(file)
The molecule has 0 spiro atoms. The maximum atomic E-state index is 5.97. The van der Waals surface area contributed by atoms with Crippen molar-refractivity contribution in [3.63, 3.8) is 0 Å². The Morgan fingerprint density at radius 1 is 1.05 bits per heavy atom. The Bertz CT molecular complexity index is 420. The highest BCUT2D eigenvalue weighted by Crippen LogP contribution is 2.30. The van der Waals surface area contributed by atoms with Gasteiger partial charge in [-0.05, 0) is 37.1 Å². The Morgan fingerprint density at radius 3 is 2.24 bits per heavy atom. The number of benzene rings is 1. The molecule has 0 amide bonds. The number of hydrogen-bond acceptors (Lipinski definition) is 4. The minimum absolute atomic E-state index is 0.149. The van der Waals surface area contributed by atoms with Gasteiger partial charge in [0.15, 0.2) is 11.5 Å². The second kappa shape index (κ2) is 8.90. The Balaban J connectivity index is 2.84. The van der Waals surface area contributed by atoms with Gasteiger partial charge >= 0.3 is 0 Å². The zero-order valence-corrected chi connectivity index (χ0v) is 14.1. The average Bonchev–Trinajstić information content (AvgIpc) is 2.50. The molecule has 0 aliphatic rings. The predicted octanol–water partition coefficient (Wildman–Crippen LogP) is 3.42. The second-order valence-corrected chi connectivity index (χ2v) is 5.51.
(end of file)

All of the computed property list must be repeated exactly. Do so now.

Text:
The molecule has 0 spiro atoms. The maximum atomic E-state index is 5.97. The van der Waals surface area contributed by atoms with Crippen molar-refractivity contribution in [3.63, 3.8) is 0 Å². The Morgan fingerprint density at radius 1 is 1.05 bits per heavy atom. The Bertz CT molecular complexity index is 420. The highest BCUT2D eigenvalue weighted by Crippen LogP contribution is 2.30. The van der Waals surface area contributed by atoms with Gasteiger partial charge in [-0.05, 0) is 37.1 Å². The Morgan fingerprint density at radius 3 is 2.24 bits per heavy atom. The number of benzene rings is 1. The molecule has 0 amide bonds. The number of hydrogen-bond acceptors (Lipinski definition) is 4. The minimum absolute atomic E-state index is 0.149. The van der Waals surface area contributed by atoms with Gasteiger partial charge in [0.15, 0.2) is 11.5 Å². The second kappa shape index (κ2) is 8.90. The Balaban J connectivity index is 2.84. The van der Waals surface area contributed by atoms with Gasteiger partial charge >= 0.3 is 0 Å². The zero-order valence-corrected chi connectivity index (χ0v) is 14.1. The average Bonchev–Trinajstić information content (AvgIpc) is 2.50. The molecule has 0 aliphatic rings. The predicted octanol–water partition coefficient (Wildman–Crippen LogP) is 3.42. The second-order valence-corrected chi connectivity index (χ2v) is 5.51.